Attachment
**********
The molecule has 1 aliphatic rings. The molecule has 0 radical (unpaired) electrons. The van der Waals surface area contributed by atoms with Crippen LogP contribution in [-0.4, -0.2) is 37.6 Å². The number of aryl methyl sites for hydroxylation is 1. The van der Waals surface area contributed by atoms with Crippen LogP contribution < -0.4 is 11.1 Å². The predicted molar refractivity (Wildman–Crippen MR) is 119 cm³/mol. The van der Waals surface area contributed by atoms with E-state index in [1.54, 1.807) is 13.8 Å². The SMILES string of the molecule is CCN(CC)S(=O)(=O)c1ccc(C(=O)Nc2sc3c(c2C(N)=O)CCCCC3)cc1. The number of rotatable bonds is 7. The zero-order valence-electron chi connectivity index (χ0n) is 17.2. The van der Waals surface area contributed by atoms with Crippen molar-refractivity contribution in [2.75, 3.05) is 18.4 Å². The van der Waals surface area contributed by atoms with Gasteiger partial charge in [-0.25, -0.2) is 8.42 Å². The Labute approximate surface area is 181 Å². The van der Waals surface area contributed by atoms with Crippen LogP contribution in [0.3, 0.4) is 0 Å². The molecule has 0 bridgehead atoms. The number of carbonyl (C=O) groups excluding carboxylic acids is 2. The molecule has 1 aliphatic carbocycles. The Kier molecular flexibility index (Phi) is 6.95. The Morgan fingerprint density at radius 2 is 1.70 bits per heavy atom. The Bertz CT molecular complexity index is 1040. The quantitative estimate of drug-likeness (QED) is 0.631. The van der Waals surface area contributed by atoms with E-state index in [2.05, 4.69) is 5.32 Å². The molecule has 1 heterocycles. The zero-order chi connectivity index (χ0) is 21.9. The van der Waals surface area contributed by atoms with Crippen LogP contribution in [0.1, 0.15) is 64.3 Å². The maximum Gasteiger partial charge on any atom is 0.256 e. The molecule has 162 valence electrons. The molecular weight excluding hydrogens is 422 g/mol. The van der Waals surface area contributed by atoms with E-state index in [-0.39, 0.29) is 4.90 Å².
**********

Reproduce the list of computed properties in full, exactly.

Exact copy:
The molecule has 1 aliphatic rings. The molecule has 0 radical (unpaired) electrons. The van der Waals surface area contributed by atoms with Crippen LogP contribution in [-0.4, -0.2) is 37.6 Å². The number of aryl methyl sites for hydroxylation is 1. The van der Waals surface area contributed by atoms with Crippen LogP contribution < -0.4 is 11.1 Å². The predicted molar refractivity (Wildman–Crippen MR) is 119 cm³/mol. The van der Waals surface area contributed by atoms with E-state index in [1.54, 1.807) is 13.8 Å². The SMILES string of the molecule is CCN(CC)S(=O)(=O)c1ccc(C(=O)Nc2sc3c(c2C(N)=O)CCCCC3)cc1. The number of rotatable bonds is 7. The zero-order valence-electron chi connectivity index (χ0n) is 17.2. The van der Waals surface area contributed by atoms with Crippen molar-refractivity contribution in [2.75, 3.05) is 18.4 Å². The van der Waals surface area contributed by atoms with Gasteiger partial charge in [-0.25, -0.2) is 8.42 Å². The Labute approximate surface area is 181 Å². The van der Waals surface area contributed by atoms with Crippen LogP contribution in [0.3, 0.4) is 0 Å². The molecule has 0 bridgehead atoms. The number of carbonyl (C=O) groups excluding carboxylic acids is 2. The molecule has 1 aliphatic carbocycles. The Kier molecular flexibility index (Phi) is 6.95. The Morgan fingerprint density at radius 2 is 1.70 bits per heavy atom. The Bertz CT molecular complexity index is 1040. The quantitative estimate of drug-likeness (QED) is 0.631. The van der Waals surface area contributed by atoms with E-state index in [2.05, 4.69) is 5.32 Å². The molecule has 1 heterocycles. The zero-order chi connectivity index (χ0) is 21.9. The van der Waals surface area contributed by atoms with Crippen LogP contribution in [0.1, 0.15) is 64.3 Å². The maximum Gasteiger partial charge on any atom is 0.256 e. The molecule has 162 valence electrons. The molecular weight excluding hydrogens is 422 g/mol. The van der Waals surface area contributed by atoms with E-state index in [-0.39, 0.29) is 4.90 Å².